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Did you know about the art and science of stealing.

Your parents must have often warned you against stealing your friend's objects. Your mother must have even spanked you for bringing your classmate's pencil home on the sly. Here we tell you something interesting about an imaginary manual for thieves. However, the manual is to be taken in the right spirit. The lesson it holds is: Beware of the thieves around you. Do not let them exploit your weaknesses.
 

Thefts are a common social evil. The menace was prevalent in ancient India too. No wonder, thieves figure very prominently in ancient Indian folklore. The traditional storytellers used the characters of thieves to add humor to their human-interest stories. Ironically, they raised the status of thieving to a profession with a separate science of its own. They also made it into an art which called for adequate education and training.  For instance, Somdeva's 11th century AD collection of Katha Sarit Sagar speaks of one Muladeva (also called Ganikaputra or Karanisuta) who is the arch thief and the supreme guru of all thieves in Bharatvarsha. It is fantasised that this Muladeva wrote a famous treatise called Stheyashastra dealing with the science of stealing. Any young man who aspired for a career in this profession, had to study this manual under the guidance of some qualified teacher. And after a good study of the manual, he or she could start the practice.
 

The thief's manual was imagined on the lines of  Arya Chanakya's  Arthashastra (money matters),  Bharat Muni's Natyashastra  (theatre and allied arts), Vatsyayana's Kamasutra  (sex) and of course Panini's Astadhyayi (grammar and linguistics).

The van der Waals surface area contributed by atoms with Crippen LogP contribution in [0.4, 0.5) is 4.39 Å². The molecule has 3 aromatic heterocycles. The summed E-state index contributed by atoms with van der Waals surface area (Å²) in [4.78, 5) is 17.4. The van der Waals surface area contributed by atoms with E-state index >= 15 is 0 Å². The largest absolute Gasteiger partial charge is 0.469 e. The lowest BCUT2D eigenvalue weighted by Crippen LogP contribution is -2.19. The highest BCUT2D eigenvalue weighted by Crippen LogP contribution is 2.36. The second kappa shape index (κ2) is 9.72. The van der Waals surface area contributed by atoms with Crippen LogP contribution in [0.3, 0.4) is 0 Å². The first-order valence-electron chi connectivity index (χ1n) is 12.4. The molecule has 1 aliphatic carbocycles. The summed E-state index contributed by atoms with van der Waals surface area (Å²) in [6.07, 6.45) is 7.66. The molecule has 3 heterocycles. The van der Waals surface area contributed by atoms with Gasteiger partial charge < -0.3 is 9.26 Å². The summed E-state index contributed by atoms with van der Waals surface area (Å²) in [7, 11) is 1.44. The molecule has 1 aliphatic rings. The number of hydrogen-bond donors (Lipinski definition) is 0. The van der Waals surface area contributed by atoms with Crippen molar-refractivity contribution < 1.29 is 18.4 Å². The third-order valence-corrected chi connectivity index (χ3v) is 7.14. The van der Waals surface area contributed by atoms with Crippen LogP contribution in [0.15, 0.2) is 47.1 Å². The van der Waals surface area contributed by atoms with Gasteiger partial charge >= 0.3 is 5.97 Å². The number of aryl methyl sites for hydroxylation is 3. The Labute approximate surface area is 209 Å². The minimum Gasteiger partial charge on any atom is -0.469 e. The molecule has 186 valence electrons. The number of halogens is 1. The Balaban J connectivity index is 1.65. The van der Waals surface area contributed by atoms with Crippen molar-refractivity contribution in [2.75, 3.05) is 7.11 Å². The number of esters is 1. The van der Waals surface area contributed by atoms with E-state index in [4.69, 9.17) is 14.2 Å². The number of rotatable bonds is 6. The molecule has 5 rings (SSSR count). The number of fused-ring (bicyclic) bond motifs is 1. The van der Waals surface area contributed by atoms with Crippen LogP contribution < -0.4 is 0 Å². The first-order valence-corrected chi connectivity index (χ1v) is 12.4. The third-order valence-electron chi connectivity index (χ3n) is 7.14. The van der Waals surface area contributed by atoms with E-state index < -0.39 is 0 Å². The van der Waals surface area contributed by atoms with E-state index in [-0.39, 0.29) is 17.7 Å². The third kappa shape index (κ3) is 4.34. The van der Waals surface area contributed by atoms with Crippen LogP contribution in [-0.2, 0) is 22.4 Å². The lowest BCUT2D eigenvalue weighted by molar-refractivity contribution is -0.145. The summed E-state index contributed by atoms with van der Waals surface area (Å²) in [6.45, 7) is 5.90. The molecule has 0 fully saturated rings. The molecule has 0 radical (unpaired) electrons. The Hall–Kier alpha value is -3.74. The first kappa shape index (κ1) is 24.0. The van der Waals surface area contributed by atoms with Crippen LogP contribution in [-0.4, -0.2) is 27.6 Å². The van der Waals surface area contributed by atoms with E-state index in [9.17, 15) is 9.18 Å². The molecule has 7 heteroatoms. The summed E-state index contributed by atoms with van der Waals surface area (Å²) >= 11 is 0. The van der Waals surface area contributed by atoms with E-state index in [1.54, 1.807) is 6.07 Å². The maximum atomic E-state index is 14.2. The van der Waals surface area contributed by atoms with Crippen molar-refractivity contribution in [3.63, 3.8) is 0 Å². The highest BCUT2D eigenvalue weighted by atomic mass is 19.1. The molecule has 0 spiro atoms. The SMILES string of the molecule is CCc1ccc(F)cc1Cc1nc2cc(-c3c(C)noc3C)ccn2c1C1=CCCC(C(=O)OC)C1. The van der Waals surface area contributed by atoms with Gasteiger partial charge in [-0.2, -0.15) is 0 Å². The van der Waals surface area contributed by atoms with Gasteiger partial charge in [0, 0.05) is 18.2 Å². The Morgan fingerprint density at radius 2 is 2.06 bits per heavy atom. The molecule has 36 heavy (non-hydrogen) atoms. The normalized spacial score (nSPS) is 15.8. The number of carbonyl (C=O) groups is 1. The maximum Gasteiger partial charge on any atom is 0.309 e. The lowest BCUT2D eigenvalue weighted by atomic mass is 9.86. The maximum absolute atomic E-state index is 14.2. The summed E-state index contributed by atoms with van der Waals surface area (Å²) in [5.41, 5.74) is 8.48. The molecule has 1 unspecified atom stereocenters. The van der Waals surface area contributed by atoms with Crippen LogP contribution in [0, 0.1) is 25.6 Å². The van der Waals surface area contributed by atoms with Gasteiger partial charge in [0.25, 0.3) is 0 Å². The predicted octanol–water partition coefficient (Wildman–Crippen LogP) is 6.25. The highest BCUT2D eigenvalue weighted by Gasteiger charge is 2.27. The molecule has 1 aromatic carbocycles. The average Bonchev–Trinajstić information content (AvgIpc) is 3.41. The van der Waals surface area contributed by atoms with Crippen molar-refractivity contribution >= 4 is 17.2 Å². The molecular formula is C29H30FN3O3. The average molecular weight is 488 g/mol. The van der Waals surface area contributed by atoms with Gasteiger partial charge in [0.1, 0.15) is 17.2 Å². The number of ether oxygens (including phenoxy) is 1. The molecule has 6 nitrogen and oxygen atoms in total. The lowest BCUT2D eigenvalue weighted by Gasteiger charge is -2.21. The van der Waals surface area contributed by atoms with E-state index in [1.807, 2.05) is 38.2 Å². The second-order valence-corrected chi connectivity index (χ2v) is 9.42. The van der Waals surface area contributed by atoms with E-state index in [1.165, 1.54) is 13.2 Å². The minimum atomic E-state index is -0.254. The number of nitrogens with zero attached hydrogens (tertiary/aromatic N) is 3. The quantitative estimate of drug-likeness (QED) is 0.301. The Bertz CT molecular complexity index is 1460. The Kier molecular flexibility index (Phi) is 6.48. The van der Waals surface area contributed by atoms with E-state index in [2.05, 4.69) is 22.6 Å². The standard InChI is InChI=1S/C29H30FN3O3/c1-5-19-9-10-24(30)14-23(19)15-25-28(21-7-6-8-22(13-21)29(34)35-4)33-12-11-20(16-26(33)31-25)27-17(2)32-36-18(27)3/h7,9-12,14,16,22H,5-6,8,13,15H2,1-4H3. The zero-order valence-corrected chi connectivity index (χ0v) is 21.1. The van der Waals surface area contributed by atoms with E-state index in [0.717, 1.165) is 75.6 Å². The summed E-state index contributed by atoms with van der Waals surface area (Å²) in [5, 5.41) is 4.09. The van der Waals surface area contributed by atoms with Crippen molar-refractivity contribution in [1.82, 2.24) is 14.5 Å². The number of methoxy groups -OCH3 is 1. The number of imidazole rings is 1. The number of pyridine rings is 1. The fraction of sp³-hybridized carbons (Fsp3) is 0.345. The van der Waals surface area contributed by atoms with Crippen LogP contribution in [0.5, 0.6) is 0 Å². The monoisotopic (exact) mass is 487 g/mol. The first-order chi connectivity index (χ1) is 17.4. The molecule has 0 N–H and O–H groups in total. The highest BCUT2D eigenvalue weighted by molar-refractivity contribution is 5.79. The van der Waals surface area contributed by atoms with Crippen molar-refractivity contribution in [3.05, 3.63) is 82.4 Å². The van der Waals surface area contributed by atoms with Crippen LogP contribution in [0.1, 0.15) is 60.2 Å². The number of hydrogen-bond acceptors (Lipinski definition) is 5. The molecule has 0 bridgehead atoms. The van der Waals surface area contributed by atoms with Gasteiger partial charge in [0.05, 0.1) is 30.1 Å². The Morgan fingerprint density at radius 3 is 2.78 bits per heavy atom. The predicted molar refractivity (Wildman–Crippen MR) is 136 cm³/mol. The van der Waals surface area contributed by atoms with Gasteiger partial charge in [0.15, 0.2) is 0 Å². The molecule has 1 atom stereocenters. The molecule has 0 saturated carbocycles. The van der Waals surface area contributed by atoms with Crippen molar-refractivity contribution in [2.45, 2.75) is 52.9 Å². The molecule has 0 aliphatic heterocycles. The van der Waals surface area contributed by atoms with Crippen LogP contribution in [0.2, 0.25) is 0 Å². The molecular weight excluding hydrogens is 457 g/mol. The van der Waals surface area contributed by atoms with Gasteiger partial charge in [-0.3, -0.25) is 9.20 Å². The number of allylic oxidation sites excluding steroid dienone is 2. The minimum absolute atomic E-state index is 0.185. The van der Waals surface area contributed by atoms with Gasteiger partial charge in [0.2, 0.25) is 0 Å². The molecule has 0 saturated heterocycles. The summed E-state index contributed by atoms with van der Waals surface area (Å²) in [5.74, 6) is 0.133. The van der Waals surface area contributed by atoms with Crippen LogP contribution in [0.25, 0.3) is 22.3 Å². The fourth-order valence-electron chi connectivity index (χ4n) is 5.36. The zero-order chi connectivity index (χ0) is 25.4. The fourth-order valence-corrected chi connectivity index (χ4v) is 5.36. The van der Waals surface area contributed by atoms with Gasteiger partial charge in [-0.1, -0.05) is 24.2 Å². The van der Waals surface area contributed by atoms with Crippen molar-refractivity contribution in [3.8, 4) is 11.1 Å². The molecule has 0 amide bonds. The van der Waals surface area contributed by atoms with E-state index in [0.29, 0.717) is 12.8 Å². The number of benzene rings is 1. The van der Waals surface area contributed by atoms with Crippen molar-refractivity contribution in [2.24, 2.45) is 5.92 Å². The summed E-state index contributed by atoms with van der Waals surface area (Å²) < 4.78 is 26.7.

The historical fantasy of a thief's manual is a reflection of our society. The fantasies woven around thieves' characters, speak of human nature. They teach us to control our weaknesses like greed, anger and jealousy.
 

Here is a sample story:

There were two thugs, Shiva and Madhava, who wanted to have a final adventure before retiring. They decided to do the con job in the prosperous town of Ujjayini. As per their theft plan, Shiva became an ascetic on the banks of river Kshipra. And Madhava entered the town posing as a rich prince staying away from relatives. Both the cheats kept in touch with each other. They came to know of a greedy, corrupt and rich priest who had amassed lot of wealth. They decided to target him. Madhava sent costly gifts to the priest and successfully brought him under his influence. He also started staying in the priest's house. Madhava also transferred all his wealth to the priest's house. The priest was more than happy to get the booty.

Then one day Madhava fell ill. He told the priest that the illness could be cured only if he gifted all his wealth to a deserving ascetic. The priest started searching for a candidate and thanks to the machinations of the thugs, he zeroed in on none else but Shiva. Not knowing the consequences, the priest advised Shiva to get married to his daughter and inherit Madhava's wealth. Shiva agreed, but asked the priest to look after his belongings. He claimed that he had no interest in material gains. The priest was only too happy to get what he wanted. In this fashion, both Shiva and Madhava started staying in the priest's house. 

But one day, the priest realized that he had spent too much on the two men. Therefore, he decided to sell some ornaments given by Madhava. And then came the discovery. The entire booty was fake. The priest took the two cheats to the court. But the king could not punish them. Madhava claimed that since he inherited the treasure from his father, he did not know if it was fake or true. Shiva said his ascetic mind was anyway never interested in the wealth. The king had to let them go. The priest, however, learnt a lesson for lifetime. Moral: Control your greed. 
 
 


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